Indeed, while I was working on this story, a Chicago artist who curates online casually told me the idea that one needs to create original work to be creating something "is a very 20th century way of seeing the world now."
In a different era, teenagers — and editors, to spur fresh ideas from their staff — would clip images from magazines, arranging the shards into elaborate pastiches, also known as mood boards. Today, a Tumblr or Pinterest account accomplishes something similar, asking users to draw from the vast imagery on the Internet and gather thoughtfully considered meaningfulness out of other people's work. Fittingly, Tumblr and Pinterest are awash in references to curation, curatorial tools, even jibes at the idea of digital curation — the "Curate Meme" Tumblr page is basically a series of pop images with curation jokes scrawled on inventively, from a "Watchmen" panel amended with "I curated it all 35 minutes ago" to a TV talking head who intones:
"I don't know, therefore cursation."
Perhaps it was telling then that, at the end of Mary Jane Jacob's SAIC class, when she asked where her students pictured themselves curating someday, the only ones who responded did not mention museums.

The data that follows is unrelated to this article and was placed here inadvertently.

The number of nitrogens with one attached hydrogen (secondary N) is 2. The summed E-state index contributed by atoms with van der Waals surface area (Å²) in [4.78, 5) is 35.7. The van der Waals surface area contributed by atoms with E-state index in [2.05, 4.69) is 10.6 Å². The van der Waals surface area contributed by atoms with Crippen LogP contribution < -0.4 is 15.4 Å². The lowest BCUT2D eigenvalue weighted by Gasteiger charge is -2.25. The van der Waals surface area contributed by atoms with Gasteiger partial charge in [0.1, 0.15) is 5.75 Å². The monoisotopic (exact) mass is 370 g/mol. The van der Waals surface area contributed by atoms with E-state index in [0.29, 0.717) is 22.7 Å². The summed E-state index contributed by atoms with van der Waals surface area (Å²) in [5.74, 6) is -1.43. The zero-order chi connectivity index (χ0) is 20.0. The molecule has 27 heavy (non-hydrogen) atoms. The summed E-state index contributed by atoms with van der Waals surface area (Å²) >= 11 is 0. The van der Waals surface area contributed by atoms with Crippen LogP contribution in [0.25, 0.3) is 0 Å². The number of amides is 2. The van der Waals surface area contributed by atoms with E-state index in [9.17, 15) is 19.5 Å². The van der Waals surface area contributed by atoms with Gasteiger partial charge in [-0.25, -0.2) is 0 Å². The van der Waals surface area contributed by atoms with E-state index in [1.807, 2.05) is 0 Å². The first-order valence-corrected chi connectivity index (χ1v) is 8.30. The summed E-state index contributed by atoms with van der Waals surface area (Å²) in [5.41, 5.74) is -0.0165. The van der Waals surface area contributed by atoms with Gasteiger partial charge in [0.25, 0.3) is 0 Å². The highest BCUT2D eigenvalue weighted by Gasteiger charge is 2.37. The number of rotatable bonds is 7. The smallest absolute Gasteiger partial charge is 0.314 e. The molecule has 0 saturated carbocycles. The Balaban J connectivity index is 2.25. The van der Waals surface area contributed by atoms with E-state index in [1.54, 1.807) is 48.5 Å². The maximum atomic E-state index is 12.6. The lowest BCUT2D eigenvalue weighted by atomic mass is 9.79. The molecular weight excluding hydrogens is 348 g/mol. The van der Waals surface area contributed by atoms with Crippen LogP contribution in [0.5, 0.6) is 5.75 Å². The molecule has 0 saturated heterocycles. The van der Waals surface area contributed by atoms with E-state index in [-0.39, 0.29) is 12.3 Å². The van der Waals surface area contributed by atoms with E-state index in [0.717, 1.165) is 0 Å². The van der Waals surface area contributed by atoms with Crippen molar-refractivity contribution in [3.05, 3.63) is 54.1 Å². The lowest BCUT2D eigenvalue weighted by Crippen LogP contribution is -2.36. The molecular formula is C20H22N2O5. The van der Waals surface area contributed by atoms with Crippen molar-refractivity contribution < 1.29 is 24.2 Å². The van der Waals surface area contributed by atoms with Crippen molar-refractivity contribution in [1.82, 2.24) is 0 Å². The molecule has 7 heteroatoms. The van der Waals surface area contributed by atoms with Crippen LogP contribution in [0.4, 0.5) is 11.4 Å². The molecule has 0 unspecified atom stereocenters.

Not that professional curators — the old-school kind, in lofty institutional perches — are too concerned about their place, or the ubiquity of their job. If anything, they're bemused. "It's kind of cool, to be honest. It makes us seem a lot less 'ivory tower,'" said Michael Darling, the MCA's chief curator. "The separating factor will simply be the level of expertise between the serious and the lightweights." Even Everett Katigbak, brand manager for Pinterest and a former exhibitions designer for Los Angeles' Getty Museum, said "curating to me implies an audience, and online, on Pinterest, what is happening is still something of a personal experience."
Several weeks ago I visited Gloria Groom at the Art Institute of Chicago. Last summer, after four decades here, Groom, who handles the museum's collection of 19th century European paintings, was named its first senior curator. Elegant and serious — seated in her long, thin office lined with art catalogs — she cast the classic venerated image of a discerning, slightly stuffy curator. But when asked if she was offended by the broad adoption, the cultural leveling, of her title, by sports drink manufacturers and cheesemongers alike, her eyes lit up.
In a steady voice, feigning shock, she replied:
"It doesn't bother me. But if they are curators, what am I? It reminds me of when everyone at your local bank suddenly became a 'vice president.' Or that list of 'producers' in a movie's credits. If everyone claims to be a curator now, what is a curator these days? Maybe we need to get more specific now. 'Senior legit curator'?"